T: I work with Philanthropic individuals / families, game changers and influencers who support our work at the museum. My job is to develop relationships with people who are passionate about the museum and our journey – to create a museum that London truly deserves at West Smithfield. Over the next few months and years I will look to grow this community through developing more initiatives such as the Votes for Women Giving Circle and the newly launched Young Society of Londoners programme.

WiM: Are there any gems/exhibitions happening in 2019?

F: Our Exhibitions & Displays teams are working on some pretty cool projects which are scheduled to open in spring 2019: our next major exhibition at London Wall, Beasts of London, explores the fascinating role animals have played in shaping the capital, from the Roman era through Medieval London and right up to the present day. Inspired by objects in our collection and created in partnership with the Guildhall School of Music & Drama, we will use video projection mapping alongside other art forms to create a truly wonderful visitor experience. At our Docklands museum, Secret Rivers will tell the story of how the Thames has dominated London and its history over centuries and how it is itself fed by a series of rivers, streams and brooks—most are now hidden beneath modern streets and pavements so our visitors will have a chance to rediscover them.

T: In addition to the exciting big exhibitions, we will have an intriguing display “Disease X” which uses the museum’s collections to show the effect of historic epidemics on London and how we might learn from the past, including past successes such as the eradication of smallpox and cholera. The display will feature Queen Victoria’s mourning dress: The dress worn whilst the Queen mourned her grandson and second in line to the throne, Prince Albert Victor.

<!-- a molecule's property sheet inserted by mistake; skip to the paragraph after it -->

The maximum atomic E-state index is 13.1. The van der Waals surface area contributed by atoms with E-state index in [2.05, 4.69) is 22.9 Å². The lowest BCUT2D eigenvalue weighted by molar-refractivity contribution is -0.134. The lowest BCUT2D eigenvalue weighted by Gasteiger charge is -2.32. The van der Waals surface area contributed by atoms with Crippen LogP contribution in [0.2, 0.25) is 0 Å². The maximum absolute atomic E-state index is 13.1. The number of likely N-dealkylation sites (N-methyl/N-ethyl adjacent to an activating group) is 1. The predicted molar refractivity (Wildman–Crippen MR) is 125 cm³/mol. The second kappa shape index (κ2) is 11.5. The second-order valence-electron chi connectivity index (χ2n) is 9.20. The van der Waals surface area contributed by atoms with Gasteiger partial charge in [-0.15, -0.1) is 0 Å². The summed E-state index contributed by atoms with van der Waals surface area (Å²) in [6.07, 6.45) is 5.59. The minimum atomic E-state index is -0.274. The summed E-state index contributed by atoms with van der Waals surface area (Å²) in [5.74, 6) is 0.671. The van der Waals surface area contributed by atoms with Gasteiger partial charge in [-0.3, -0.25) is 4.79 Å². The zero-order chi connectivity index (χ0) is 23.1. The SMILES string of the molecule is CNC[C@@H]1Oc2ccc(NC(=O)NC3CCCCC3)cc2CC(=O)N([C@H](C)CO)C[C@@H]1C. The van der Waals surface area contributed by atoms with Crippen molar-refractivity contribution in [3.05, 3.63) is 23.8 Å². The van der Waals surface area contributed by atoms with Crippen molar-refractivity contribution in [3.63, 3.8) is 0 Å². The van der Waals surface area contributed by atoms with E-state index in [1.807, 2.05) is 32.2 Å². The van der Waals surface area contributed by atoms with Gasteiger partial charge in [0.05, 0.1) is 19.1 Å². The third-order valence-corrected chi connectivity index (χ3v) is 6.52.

WiM: Where do you see yourself professionally in 5 years time?

F: Thanks to the Museum of London I got the incredible opportunity to work on one of the biggest cultural projects in Europe: opening the doors on a new Museum of London at West Smithfield in 2023. I can’t wait to be the first through the door!

T: I would love to create a thriving diverse community of Philanthropic individuals/groups who will be standing with us as we open the doors to a 24 hour Museum of London at West Smithfield. It is my personal mission to have a community of donors and supporters that reflect London!

WiM: Can we tempt you to enter or nominate a colleague to enter the WiM Awards 2019?!

F: I nominate our Assistant Head of Marketing Natalie Rowan! She’s only been at the museum a few weeks and is already making a huge impact, creatively and as a great colleague.

T: I second that nomination!